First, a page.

4.) Focus District/School, AND Title I – Any district/school that is a focus district/school and also Title I, must set-aside 5-15% of Title I & II money that they have received into a separate set-aside account. The money is NOT taken away from them. This is Title I & II money that has already been given to them, and they must set-aside 5-15%. Please note that the 95% participation rate has not yet been brought into the discussion at this point. The discussion at this point includes ALL districts/schools that are currently listed as “Focus Districts/Schools” and are also Title I. This link gives more details: http://usny.nysed.gov/docs/10-things-to-know-about-the-esea-waiver.pdf
UP TO THIS POINT IN OUR DISCUSSION, THERE IS NO FUNDING CONSEQUENCE FOR FAILURE TO MEET THE 95% PARTICIPATION RATE.
5.) Focus District/School, Title I, AND Less Than 95% Participation – Remember, no new districts/schools will be identified as “Focus” until after the end of the 2014-15 school year, so this section only applies to current “Focus Districts/Schools”. If your district/school is not currently listed as “Focus” then this section will not apply to you. With that said, if a current “Focus District/School” meets all the requirements that are asked of them, they can request to have the “Focus” label removed. They would therefore no longer have to set-aside 5-15% of Title I & II funding. However, if they complete all the other requirements and still fail to meet the 95% participation rate, then they would technically not be able to remove the “Focus” status and thus would still be required to set-aside 5-15 % of Title I and II money. This brings up 2 points:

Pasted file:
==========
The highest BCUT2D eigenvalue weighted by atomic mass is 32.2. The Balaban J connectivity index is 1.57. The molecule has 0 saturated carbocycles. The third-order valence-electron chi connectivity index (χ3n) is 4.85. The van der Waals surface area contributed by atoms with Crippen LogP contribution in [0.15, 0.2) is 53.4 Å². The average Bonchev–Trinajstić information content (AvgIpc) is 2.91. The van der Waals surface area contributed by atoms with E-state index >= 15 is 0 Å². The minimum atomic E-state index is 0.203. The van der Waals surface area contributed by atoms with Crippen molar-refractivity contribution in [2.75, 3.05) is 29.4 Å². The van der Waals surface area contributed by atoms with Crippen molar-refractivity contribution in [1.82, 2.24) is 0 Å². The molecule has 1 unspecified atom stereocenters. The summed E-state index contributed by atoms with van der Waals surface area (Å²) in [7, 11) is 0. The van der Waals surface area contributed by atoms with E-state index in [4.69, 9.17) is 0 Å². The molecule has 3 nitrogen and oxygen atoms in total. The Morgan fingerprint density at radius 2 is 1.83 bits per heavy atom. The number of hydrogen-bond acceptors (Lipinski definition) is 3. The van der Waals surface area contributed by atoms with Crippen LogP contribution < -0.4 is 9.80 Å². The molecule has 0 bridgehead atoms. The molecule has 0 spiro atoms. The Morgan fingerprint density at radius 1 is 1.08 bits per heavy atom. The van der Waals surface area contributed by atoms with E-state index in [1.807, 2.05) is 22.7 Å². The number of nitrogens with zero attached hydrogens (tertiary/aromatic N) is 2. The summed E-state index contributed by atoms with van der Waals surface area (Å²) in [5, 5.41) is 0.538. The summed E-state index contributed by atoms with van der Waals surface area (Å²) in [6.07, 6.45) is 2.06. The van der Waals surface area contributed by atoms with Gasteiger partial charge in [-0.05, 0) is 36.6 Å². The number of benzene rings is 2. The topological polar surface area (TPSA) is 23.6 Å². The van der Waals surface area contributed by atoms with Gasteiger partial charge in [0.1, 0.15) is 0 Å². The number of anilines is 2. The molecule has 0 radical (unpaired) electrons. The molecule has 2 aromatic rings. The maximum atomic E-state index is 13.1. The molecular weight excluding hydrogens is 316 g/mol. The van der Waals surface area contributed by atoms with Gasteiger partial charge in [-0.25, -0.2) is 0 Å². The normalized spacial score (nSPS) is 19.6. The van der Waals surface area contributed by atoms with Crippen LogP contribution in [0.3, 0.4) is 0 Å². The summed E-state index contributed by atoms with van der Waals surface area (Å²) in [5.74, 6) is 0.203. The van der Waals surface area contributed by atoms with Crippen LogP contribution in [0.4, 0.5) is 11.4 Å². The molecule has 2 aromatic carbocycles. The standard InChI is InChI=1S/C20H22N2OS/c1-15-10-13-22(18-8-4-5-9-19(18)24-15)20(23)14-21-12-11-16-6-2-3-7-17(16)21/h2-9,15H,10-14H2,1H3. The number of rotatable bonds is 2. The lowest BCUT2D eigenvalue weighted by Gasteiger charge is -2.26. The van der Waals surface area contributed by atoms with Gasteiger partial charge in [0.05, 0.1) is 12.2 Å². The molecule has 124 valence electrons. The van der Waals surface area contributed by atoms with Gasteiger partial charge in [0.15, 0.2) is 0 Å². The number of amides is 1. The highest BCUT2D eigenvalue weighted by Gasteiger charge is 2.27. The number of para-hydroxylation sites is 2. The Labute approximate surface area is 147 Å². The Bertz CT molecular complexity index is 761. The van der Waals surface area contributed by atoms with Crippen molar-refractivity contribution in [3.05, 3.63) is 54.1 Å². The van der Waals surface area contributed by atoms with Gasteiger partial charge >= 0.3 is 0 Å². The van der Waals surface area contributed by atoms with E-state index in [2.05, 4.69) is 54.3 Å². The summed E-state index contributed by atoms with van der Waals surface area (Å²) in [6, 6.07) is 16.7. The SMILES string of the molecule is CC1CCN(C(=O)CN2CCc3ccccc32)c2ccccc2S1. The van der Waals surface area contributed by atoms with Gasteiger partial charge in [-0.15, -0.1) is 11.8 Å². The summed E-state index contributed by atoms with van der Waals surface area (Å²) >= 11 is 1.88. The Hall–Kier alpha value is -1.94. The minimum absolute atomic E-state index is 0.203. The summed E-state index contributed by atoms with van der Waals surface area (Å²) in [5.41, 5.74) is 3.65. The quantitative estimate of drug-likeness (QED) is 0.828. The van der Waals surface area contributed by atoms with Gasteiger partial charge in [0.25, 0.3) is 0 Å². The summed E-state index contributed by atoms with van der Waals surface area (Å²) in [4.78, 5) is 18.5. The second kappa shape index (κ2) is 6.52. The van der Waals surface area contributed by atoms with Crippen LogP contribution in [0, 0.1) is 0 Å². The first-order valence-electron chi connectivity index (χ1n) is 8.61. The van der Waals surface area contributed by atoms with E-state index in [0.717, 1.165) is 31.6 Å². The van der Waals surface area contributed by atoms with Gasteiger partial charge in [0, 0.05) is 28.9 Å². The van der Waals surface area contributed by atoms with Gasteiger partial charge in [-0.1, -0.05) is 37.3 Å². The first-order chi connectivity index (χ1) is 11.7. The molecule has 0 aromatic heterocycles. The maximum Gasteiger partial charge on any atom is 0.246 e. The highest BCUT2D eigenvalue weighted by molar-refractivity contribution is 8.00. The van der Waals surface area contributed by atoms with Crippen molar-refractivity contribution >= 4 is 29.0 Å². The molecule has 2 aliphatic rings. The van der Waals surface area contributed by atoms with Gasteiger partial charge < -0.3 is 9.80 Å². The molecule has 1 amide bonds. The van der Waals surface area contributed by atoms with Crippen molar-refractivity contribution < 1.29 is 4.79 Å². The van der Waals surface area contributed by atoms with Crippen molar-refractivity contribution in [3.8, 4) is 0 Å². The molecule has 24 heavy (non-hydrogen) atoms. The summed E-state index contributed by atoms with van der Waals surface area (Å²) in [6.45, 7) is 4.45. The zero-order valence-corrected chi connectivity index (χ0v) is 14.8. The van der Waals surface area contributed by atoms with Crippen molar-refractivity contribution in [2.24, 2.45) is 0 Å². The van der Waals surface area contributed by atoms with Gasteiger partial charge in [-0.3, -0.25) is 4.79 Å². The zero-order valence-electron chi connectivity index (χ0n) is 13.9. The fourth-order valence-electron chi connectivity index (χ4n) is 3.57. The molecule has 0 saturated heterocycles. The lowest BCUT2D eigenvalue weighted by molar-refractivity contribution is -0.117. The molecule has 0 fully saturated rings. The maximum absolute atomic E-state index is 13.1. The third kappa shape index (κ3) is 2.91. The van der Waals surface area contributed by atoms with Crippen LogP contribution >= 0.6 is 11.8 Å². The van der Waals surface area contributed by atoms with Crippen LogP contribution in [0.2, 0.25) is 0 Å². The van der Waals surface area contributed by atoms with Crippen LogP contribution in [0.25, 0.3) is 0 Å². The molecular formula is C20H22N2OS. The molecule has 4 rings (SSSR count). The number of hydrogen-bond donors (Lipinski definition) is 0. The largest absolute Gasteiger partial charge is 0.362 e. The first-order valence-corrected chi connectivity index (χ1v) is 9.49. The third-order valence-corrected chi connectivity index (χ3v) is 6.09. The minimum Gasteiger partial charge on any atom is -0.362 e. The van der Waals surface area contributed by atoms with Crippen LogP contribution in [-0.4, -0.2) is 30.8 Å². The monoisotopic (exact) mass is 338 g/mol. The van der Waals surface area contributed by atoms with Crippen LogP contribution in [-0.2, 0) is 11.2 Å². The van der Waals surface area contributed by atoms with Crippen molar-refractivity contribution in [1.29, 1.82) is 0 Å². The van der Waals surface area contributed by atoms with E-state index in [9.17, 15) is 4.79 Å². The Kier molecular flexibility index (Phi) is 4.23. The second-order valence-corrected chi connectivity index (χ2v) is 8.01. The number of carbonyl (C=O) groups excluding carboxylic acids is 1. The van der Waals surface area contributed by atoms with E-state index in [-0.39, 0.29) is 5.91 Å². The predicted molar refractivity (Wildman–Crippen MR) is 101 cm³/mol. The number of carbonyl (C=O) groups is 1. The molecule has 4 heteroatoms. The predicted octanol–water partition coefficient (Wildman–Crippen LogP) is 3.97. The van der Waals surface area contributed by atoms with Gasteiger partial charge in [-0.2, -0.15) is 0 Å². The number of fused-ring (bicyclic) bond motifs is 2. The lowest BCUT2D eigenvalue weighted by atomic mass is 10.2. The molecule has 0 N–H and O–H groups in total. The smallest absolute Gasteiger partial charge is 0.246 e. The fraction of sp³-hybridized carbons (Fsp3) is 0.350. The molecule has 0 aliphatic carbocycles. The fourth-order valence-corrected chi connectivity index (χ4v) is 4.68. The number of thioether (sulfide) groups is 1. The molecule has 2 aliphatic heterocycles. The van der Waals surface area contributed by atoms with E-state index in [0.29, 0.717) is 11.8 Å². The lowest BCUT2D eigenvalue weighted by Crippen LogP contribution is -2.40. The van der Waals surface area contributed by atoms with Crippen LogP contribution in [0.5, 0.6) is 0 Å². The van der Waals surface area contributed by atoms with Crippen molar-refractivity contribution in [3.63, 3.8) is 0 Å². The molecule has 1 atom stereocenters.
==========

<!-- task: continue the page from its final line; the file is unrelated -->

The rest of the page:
a.) What happens to the money that is set-aside? This money stays in the district, and the state requires that it be used for state-approved programs and services which might include tutoring for students, parental involvement, etc. THIS MONEY IS NOT LOST. And any of this money that is not spent on the state-approved programs and services is returned to the district’s general fund.